Senate Democrats today unveiled a budget plan they said underscores their budget priorities and includes $1.14 billion in total savings, new revenues and efficiencies.
Speaking at a news conference today at Temple University, Democrats offered these new budget solutions in response to Gov. Tom Corbett’s March budget proposal. The Corbett budget would make deep cuts in basic and higher education, social service funding, hospital funds, health care, job creation and county programs.
“By looking seriously at ways to make programs more efficient and cost effective, we stand to save the Commonwealth a significant amount of money,” said Senate Democratic Leader Jay Costa (D-Allegheny). “Savings of this magnitude deserve serious consideration.
“As we move forward in budget discussions, Senate Democrats are serious about finding solutions to bridge our budget shortfalls without cutting critical programs or risking the gains we have made in education.”
The Democratic plan uses the funding generated from the cost savings, revenues and innovations to restore critical funding for basic and higher education, safety net programs, mortgage assistance and other vital programs.
Sen. Vincent Hughes (D-Philadelphia), Minority Appropriations Chair, said Senate Democrats were offering an alternative spending plan that provides real alternatives to the dramatic cuts included in the Corbett budget.
“When Gov. Corbett announced his budget in March, I said we could do better. The Senate Democratic plan that we are unveiling today proves that we can do better and that we are not stuck with false choices,” Sen. Hughes said. “We don’t have to cut basic and higher education, job creation, human services funding or eliminate key programs like adultBasic.
“This plan provides real alternatives and offers substantive solutions in an exceptionally difficult budget year. We can find budget savings without cutting services.”
The Senate Democratic plan includes savings, revenues and efficiencies of $1.14 billion:
-- $750 million in savings from fiscal responsibility initiatives in Public Welfare, Corrections, procurement and maximizing revenues;
-- $290 million in savings generated through a tax fairness plan that includes a Marcellus Shale tax levy but eliminates other tax breaks suggested by the governor;
-- $100 million from higher state stores revenues.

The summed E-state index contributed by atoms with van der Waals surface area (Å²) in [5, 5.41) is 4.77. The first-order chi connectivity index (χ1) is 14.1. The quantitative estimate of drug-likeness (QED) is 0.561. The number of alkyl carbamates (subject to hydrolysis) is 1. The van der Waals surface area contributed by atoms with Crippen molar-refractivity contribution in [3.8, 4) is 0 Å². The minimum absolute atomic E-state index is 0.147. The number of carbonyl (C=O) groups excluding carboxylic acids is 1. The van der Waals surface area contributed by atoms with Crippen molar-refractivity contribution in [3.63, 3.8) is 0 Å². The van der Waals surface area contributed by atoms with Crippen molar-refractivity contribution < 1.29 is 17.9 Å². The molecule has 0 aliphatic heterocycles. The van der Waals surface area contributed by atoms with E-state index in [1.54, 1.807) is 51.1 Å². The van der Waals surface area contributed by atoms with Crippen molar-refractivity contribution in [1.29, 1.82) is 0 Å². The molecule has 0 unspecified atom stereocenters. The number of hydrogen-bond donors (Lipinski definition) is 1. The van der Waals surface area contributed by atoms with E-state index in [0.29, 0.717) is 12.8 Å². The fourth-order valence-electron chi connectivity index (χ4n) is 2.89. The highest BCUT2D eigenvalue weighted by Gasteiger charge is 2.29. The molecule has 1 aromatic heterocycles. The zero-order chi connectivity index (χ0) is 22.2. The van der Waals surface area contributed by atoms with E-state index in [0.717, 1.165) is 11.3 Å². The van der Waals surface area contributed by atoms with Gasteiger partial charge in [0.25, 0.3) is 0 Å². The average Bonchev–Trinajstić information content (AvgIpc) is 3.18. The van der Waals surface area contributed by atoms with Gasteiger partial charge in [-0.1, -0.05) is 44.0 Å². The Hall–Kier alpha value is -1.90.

Senate Democrats said the new revenue and savings can be used to restore key funding lines that were slashed in the Corbett budget plan. Senate Democrats would use the funds to:
-- Restore basic and higher education funding to fiscal 2010-11 levels;
-- Restore critical county programs such as the Human Services Development Fund;
-- Save the HEMAP (Homeowners’ Emergency Mortgage Assistance Program) and mortgage foreclosure assistance programs;
-- Ensure that the Tobacco Settlement funds are used for healthcare;
-- Fund the adultBasic program with tobacco settlement dollars; and
-- Maintain core programs that create jobs and provide training.
Senate Democrats also pointed out that the revenue estimates included in the governor’s proposed budget were significantly under Senate Democratic estimates. The governor’s budget indicates that revenue surplus would be $78 million while Senate Democrats estimate year-end revenues at $300 million.
Democratic leaders also said state revenues would increase if more jobs were created. As a result, Senate Democrats have proposed a sweeping jobs plan called “PA Works” that would create jobs, leverage private funds and generate economic investment.
Philadelphia Delegation Chair, Sen. Shirley Kitchen (D- Philadelphia) said, “in an unsteady economy and in the face of massive budget cuts, I truly believe PA Works can be a bright spot that will help move Pennsylvania forward. It is short-sighted to simply cut and slash our way to a balanced budget.
“We need to give people hope and start planning for a better tomorrow. We can do that by creating jobs and investing in our current infrastructure.”
The news conference announcing the plan was immediately followed by a Senate Democratic Policy Committee roundtable discussion on job training legislation, a key component of PA Works.